What is corporate governance and why?

Structure for transparent, fair, timely decision-making by companies, with attention to shareholders, customers, employees, communities

Japan’s Corporate Governance Code, which was issued by the Tokyo Stock Exchange on June 1, 2015, defines Corporate Governance as “a structure for transparent, fair, timely and decisive decision-making by companies, with due attention to the needs and perspectives of shareholders and also customers, employees and local communities”.

Seeking sustainable corporate growth and increased corporate value over the mid- to long-term

The subtitle of Japan’s Corporate Governance Code is its mission statement: “Seeking sustainable corporate growth and increased corporate value over the mid- to long-term”.

Corporate governance has been analyzed in great detail in Professor John Kay’s analysis of UK’s capital markets: “The Kay Review of UK Equity Markets and long term decision making“, which was triggered by certain M&A transactions among other factors, and published on 23 July 2012.

“The Kay Review of UK Equity Markets and Long-Term Decision Making” has been archived in UK’s National Archives here.

The Kay Review analyzes UK’s capital markets in depth, and argues that its companies’ duty to be successful in the long-term, and its only the success of companies that brings wealth to all stake holders and people who invest in companies, in many cases pensioners. Over the years a fine grained system of specialized service providers has developed between companies on one side, and individual investors on the other side. Professor Kay argues that this system of intermediaries (fund managers, analysts etc) can be seen as “overhead” and needs to be as efficient as possible.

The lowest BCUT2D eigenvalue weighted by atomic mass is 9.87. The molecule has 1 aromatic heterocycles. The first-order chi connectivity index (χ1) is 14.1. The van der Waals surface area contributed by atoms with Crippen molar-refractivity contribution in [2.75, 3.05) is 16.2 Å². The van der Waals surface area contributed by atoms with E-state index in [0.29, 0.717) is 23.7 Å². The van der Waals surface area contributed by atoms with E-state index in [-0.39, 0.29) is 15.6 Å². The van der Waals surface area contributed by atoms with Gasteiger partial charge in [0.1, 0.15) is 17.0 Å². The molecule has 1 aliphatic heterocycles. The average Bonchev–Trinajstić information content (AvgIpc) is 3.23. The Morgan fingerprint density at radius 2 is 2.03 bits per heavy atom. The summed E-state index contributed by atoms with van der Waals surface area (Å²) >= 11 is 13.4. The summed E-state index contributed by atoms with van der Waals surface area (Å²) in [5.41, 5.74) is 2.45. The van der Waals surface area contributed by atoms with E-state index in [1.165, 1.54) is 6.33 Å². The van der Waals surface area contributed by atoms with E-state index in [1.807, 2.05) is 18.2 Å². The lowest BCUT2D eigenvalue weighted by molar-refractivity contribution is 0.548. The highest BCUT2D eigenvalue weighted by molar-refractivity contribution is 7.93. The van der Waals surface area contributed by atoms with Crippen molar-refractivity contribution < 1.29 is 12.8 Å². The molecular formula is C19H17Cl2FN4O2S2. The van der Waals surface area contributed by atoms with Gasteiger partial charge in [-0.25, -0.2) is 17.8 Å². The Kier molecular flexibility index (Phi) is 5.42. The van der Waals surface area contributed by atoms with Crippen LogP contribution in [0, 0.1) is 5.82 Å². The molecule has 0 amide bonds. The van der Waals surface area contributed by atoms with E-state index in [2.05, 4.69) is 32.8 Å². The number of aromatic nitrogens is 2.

Capital markets need to be built on long term trust and stewardship, not on anonymous one-time monetary transactions (John Kay)

Overall the capital market system needs to be built on long term trust and stewardship, not on anonymous one-time monetary transactions.

Short term focus on quarterly financial performance may cloud the view on long-term success and investment (John Kay)

The Kay report had important impact, for example it led to the end of the requirement of quarterly financial reports by UK companies, as we discussed here.

Martin Lipton, of the NY law firm Wachtell, Lipton, Rosen & Katz, in an article published on the Harvard Law School Forum on Corporate Governance and Financial Regulation blog encourages the US Securities and Exchange Commission (SEC) to keep the UK developments in mind, when reforming the reporting requirements for US corporations, and also calls for an end to the requirement of quarterly reporting.

Why end the requirement of quarterly financial reports? Because short term focus on quarterly financial performance may cloud the view on long-term success and investment. Intense discussions between fund managers and management are strongly encouraged.

Will the end of quarterly financial reporting reach Japan?